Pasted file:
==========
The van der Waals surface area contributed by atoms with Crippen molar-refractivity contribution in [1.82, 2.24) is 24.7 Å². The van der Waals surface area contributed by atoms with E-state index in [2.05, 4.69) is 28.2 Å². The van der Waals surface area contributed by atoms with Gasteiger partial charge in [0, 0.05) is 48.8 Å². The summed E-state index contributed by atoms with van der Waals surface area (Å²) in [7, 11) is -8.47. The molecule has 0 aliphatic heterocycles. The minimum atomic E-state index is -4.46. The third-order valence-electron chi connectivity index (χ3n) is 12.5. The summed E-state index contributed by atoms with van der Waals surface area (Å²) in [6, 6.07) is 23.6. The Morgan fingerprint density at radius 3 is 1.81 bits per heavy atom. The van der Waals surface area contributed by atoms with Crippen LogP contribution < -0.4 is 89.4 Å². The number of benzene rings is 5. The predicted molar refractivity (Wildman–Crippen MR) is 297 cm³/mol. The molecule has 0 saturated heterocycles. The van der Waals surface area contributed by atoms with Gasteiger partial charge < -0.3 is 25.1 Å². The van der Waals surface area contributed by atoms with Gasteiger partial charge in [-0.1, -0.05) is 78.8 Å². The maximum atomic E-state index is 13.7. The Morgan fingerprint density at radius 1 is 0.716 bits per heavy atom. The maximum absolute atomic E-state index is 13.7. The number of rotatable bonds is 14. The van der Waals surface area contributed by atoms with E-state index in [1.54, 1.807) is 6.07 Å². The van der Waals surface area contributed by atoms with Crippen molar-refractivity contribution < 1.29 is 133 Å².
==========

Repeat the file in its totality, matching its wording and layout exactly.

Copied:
The van der Waals surface area contributed by atoms with Crippen molar-refractivity contribution in [1.82, 2.24) is 24.7 Å². The van der Waals surface area contributed by atoms with E-state index in [2.05, 4.69) is 28.2 Å². The van der Waals surface area contributed by atoms with Gasteiger partial charge in [0, 0.05) is 48.8 Å². The summed E-state index contributed by atoms with van der Waals surface area (Å²) in [7, 11) is -8.47. The molecule has 0 aliphatic heterocycles. The minimum atomic E-state index is -4.46. The third-order valence-electron chi connectivity index (χ3n) is 12.5. The summed E-state index contributed by atoms with van der Waals surface area (Å²) in [6, 6.07) is 23.6. The Morgan fingerprint density at radius 3 is 1.81 bits per heavy atom. The van der Waals surface area contributed by atoms with Crippen LogP contribution < -0.4 is 89.4 Å². The number of benzene rings is 5. The predicted molar refractivity (Wildman–Crippen MR) is 297 cm³/mol. The molecule has 0 saturated heterocycles. The van der Waals surface area contributed by atoms with Gasteiger partial charge < -0.3 is 25.1 Å². The van der Waals surface area contributed by atoms with Gasteiger partial charge in [-0.1, -0.05) is 78.8 Å². The maximum atomic E-state index is 13.7. The Morgan fingerprint density at radius 1 is 0.716 bits per heavy atom. The maximum absolute atomic E-state index is 13.7. The number of rotatable bonds is 14. The van der Waals surface area contributed by atoms with E-state index in [1.54, 1.807) is 6.07 Å². The van der Waals surface area contributed by atoms with Crippen molar-refractivity contribution < 1.29 is 133 Å².